“I was barely 17 years old when the conflict broke out and the fighting intensified in nearby communities in South Sudan’s Yei State. My mother decided for us to seek refuge in Uganda”, recalls Susan Osman. As they ran for their lives to the border, she saw looting and dead people along the way. She adds, “For days we hid in a cave until it was safe for us to continue walking to the border.”
Without enough food, they suffered from hunger but that became second to getting to safety. At the checkpoint, a border staff tried to insist that she be left behind. Susan’s aunt Margaret stood her ground and insisted all of them will not leave unless Susan was with them. The soldier relented seeing she was determined.
Susan never forgot that incident. Her Aunt Margaret’s action taught her that it is possible for a woman to stand up to what is not right. As she grew up, her aunt became her example for a strong South Sudanese woman.
They ended up in one of the refugee settlements in Koboko District in Uganda. Moving from conflict zone to a settlement crowded with refugees like them did not give the family any relief except the thought that they were finally safe.
Susan remembers, “The situation in the camp was difficult. I saw people suffering and dying of cholera and other diseases. Food assistance was not enough.”
But she saw something positive in the dire circumstance around her. “I was happy because education was free and I can go to school. I went to Supiri Primary School even as we struggled with hunger”, she adds.
Her mother Merry Gire, hardworking and very resourceful, cultivated a garden for family food and sold fish around the camp to earn income for their basic needs. “We were lucky to live close to the riverside and my mother did business buying and selling fish”, Susan says. She studied very hard knowing her future depended on it.
When UNHCR established a secondary school in Arua District Susan was granted a scholarship by the UN agency and did not mind walking for miles with other students to be able to move up to the senior level. Windle Trust International supported her with her school needs. In 2006, her family was repatriated back in South Sudan.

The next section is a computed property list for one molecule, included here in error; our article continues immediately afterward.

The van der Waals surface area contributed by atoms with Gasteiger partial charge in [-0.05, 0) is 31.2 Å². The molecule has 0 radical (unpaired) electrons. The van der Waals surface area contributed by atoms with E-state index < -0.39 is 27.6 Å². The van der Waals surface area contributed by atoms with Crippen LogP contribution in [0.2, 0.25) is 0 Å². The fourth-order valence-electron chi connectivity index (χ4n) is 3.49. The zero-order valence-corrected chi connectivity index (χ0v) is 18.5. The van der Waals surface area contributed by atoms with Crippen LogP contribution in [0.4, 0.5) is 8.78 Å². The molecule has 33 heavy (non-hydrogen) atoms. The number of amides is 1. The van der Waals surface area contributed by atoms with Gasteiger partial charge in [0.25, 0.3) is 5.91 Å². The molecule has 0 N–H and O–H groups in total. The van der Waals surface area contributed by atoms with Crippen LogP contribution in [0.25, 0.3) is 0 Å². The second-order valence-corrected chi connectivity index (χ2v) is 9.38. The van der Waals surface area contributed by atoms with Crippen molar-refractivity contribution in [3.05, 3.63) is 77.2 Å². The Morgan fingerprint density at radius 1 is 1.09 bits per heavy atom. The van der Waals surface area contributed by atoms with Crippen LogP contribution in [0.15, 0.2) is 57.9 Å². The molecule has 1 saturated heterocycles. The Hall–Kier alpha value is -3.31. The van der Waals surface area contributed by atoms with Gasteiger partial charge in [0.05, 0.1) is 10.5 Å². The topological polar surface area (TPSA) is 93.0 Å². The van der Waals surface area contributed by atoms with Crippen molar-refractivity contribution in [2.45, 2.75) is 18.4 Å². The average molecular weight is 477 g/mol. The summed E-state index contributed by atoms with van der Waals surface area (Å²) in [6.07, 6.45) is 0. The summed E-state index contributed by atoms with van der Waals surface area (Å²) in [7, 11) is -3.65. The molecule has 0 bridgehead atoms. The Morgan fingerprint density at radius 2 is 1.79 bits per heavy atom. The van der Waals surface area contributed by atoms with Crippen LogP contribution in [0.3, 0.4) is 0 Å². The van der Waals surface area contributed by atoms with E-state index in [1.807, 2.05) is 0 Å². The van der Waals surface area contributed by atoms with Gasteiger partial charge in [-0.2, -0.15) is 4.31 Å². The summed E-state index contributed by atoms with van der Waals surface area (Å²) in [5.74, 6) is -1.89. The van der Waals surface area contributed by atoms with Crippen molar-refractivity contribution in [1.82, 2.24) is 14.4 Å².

“Life was even more difficult in Yei State when we went back to South Sudan. We have already lost our house after it was burned down by the militants during the conflict and we were starting over. I was 22 years old then, so I ventured on my own to Juba, the capital city, to look for a job to support myself and study”, Susan says.
Susan did a lot of volunteer work with humanitarian organizations until she did de-mining work. She joined Juba University and enrolled for a Bachelor’s Degree in Natural Resources and Environmental Studies. She says, “I decided I will not go anywhere outside of the country but stay and do my share for my fellowmen.”
When she found out children were getting maimed and injured because of land mines and unexploded ordnances (UXOs), it strengthened her resolve and focused on learning more about the program and what she can contribute. “My volunteer work took me to the schools keeping the students aware of the dangers of UXOs”, Susan explains. Susan’s humanitarian commitment brought her to World Vision in 2018 as mines risk educator.
“The incidents I saw when I was a young girl still stayed in my mind. I witnessed the death of a woman when she tried to gather white ants for food from an ant hill and hit a UXO while they were digging. She died instantly and seriously injured her sister. While on the run during the fighting, a man stepped on a land mind and lost his legs”, Susan recalls and said these incidents prompted her to dedicate her life to sharing about the dangers of UXO.
Asked if she is ever scared of her job, Susan promptly responds, “I am not scared. I learn as much as possible about keeping myself and others while at work. I closely observe safety measures. I always think that a lot of lives are dependent on how effectively I do my work and that children can lose limbs and their lives if their parents are not educated about the risks.”
Looking back, Susan believes she made the right decision to go back to South Sudan and contribute what she can to her people. “I try to become an example to other women to find work and not depend for support from others. Education is very important as well as treating people well, especially in the communities”, she concludes.
World Vision’s mine risk education in South Sudan has so far reached out to over 20,000 people but the campaign for awareness and education needs to continue for the country’s 12 million population.